5. Picked up a copy, looks great. Was happy they even had my little office in the directory without having submitted it. I have to say, disappointingly MORE hasn’t grown or improved much since its conception, OPEN has had ups and downs but is ultimately crap and full of chinglish. Map Magazine has already made the jump from Nanjing (launch party last month) and is a nice, free, bilingual rag which is pretty appealing to me though i havent seen much of it around.

    I look forward to the unbiased and to the point restaurant reviews in the back like the Shanghai edition of That’s.

  6. Heh, well it’s only been a couple weeks and it wasn’t exactly a conscious decision on my part. I basically got deported for not understanding my visa.

  7. I am lucky to find your blog on the web. We invite you to write original articles for a blog named as Westernwords operated by our company, which is about strategies, news, trend and case study of translation industry. I will appreciate you to order your articles with 500-1000 English words about the above aspects above.
    You can quote me by one article and I will paid after I release it on our blog. I will give you a subject each time or you may choose a subject confirmed by us to start writing.
    I will need 4-8 articles each month.
    As a cooperation return, I would request a link from your blog to ours in order to have both of our articles shared by wide audience.
    Hope we have a long term cooperation.

  8. All we have here in Nanjing is ‘Map’.
    Map…is interesting. On the one hand, it’s big, full of great pictures, and it’s bilingual. I like all of that. On the other hand, many of the articles really just aren’t that interesting. It could just be Nanjing…maybe we’re just not that interesting.
    It is, however, better than nothing. Here’s to a good Suzhou version.

  9. @Jason: We’ve got Map now too – and the tabloid format isn’t bad, but upon quick review there’s not a thing in it related to Suzhou – it appears that they’ve just slapped a “Suzhou Edition” on the masthead and sold (more likely gave away) loads of advertising to local Suzhou businesses.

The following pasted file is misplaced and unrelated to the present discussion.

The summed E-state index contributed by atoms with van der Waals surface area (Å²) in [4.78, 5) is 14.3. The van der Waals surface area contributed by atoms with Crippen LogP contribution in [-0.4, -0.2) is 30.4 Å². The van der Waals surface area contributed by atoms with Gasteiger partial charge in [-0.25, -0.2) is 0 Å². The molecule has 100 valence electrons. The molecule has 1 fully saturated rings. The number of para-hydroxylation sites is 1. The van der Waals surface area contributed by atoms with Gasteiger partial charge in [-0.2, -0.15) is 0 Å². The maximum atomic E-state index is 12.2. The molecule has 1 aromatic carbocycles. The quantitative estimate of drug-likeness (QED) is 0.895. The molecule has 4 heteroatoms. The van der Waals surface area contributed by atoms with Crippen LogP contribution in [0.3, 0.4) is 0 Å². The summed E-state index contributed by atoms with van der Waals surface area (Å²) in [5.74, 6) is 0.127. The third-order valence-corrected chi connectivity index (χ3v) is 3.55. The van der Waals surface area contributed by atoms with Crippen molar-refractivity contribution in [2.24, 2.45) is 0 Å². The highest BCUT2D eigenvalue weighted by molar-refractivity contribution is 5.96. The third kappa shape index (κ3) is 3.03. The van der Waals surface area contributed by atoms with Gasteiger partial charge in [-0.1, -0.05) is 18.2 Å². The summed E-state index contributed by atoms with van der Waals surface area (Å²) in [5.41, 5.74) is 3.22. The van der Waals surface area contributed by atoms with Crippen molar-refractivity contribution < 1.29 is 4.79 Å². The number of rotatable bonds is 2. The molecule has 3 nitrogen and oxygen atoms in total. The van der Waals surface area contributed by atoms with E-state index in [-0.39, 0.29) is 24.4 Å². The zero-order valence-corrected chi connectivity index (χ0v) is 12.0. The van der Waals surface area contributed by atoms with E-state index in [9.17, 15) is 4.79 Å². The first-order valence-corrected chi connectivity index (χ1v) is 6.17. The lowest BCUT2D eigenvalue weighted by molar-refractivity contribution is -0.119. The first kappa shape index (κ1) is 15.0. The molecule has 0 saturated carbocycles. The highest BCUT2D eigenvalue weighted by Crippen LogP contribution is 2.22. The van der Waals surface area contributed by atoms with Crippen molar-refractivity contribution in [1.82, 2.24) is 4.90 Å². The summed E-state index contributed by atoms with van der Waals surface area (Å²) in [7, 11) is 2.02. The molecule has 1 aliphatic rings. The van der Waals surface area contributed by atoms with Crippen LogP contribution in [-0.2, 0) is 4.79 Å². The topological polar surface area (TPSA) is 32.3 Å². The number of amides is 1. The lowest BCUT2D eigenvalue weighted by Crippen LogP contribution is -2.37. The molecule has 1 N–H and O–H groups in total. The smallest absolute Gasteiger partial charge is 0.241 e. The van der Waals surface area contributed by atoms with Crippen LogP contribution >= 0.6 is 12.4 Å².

10. @Jason: Incidentally, why is it that once national capital and still provincial capital Nanjing always seems to take backbench to Suzhou? 😛

  11. That may well have been some party but a very poor start for such a supposedly heavy weight magazine. I don’t know if anybody else noticed this but all of the listings in the back were ripped directly off the More Magazine website. The proof is that the only description for any of those listings was Harry’s Bar, and it was word for word the same as what has been in More since I came to Suzhou. Looks like they copy and pasted and forgot to do all the deleting.
    I prefer More. It’s always has good local information and they aren’t lazy plagiarists.

  12. I’ve no loyalty to either magazine, but I will hazard a guess that More didn’t go out and burn shoe leather getting those addresses in the first place.

    As a writer and former journalist I am reasonably sensitive to plagiarism, but don’t know if I’d call copying public addresses such.

  13. @AJ: Welcome to Suzhou. You can find the mags pretty much anywhere expats congregate. The Western restaurants in SIP are where I usually get my copies.

Leave a Reply

Your email address will not be published. Required fields are marked *